Leaving without a deal would mean, among other things, dropping out of the Open Skies agreement which allows British aeroplanes to fly to the United States and European Union. It would lead very quickly to food shortages and also mean that radioactive isotopes, used among other things for cancer treatment, wouldn’t be able to cross into the UK anymore. “Planning for no deal” actually means “making a deal”.  (Where the Brexit elite may have a point is that the consequences of no deal are sufficiently disruptive on both sides that the British government shouldn’t  worry too much about the two-year time frame set out in Article 50, as both sides have too big an incentive to always agree to extra time. I don’t think this is likely for political reasons but there is a good economic case for it.)

For the most part, you can’t really plan for no deal. There are however some things the government could prepare for. They could, for instance, start hiring additional staff for customs checks and investing in a bigger IT system to be able to handle the increased volume of work that would need to take place at the British border. It would need to begin issuing compulsory purchases to build new customs posts at ports, particularly along the 300-mile stretch of the Irish border – where Northern Ireland, outside the European Union, would immediately have a hard border with the Republic of Ireland, which would remain inside the bloc. But as Newsnight’s Christopher Cook details, the government is doing none of these things.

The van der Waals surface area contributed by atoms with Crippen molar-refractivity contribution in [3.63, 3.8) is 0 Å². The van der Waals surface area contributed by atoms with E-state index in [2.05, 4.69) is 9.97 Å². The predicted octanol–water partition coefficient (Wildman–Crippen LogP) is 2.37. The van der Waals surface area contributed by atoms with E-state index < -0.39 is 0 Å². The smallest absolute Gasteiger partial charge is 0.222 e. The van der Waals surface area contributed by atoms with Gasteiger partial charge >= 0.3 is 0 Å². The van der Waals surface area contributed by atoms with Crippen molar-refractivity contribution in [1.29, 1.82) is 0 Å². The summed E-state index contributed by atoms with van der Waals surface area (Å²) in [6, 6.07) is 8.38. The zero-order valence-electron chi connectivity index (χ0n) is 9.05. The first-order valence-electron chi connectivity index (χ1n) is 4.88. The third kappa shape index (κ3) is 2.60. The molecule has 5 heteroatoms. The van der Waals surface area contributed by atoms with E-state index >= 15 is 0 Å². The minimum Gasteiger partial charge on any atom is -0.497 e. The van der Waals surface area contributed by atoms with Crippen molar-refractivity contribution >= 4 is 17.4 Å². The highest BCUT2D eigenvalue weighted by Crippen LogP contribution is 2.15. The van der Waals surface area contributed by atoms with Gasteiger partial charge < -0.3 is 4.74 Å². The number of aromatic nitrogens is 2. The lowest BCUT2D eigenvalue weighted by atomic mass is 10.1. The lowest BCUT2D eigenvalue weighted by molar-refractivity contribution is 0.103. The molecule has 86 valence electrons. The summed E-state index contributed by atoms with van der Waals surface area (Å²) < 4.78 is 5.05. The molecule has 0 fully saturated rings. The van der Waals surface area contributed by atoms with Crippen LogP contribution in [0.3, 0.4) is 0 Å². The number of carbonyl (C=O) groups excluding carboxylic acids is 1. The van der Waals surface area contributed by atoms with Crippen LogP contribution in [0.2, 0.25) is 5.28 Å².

Now, in a way, you might say that this is a good decision on the government’s part. Frankly, these measures would only be about as useful as doing your seatbelt up before driving off the Grand Canyon. Buying up land and properties along the Irish border has the potential to cause political headaches that neither the British nor Irish governments need. However, as Cook notes, much of the government’s negotiating strategy seems to be based around convincing the EU27 that the United Kingdom might actually walk away without a deal, so not making even these inadequate plans makes a mockery of their own strategy.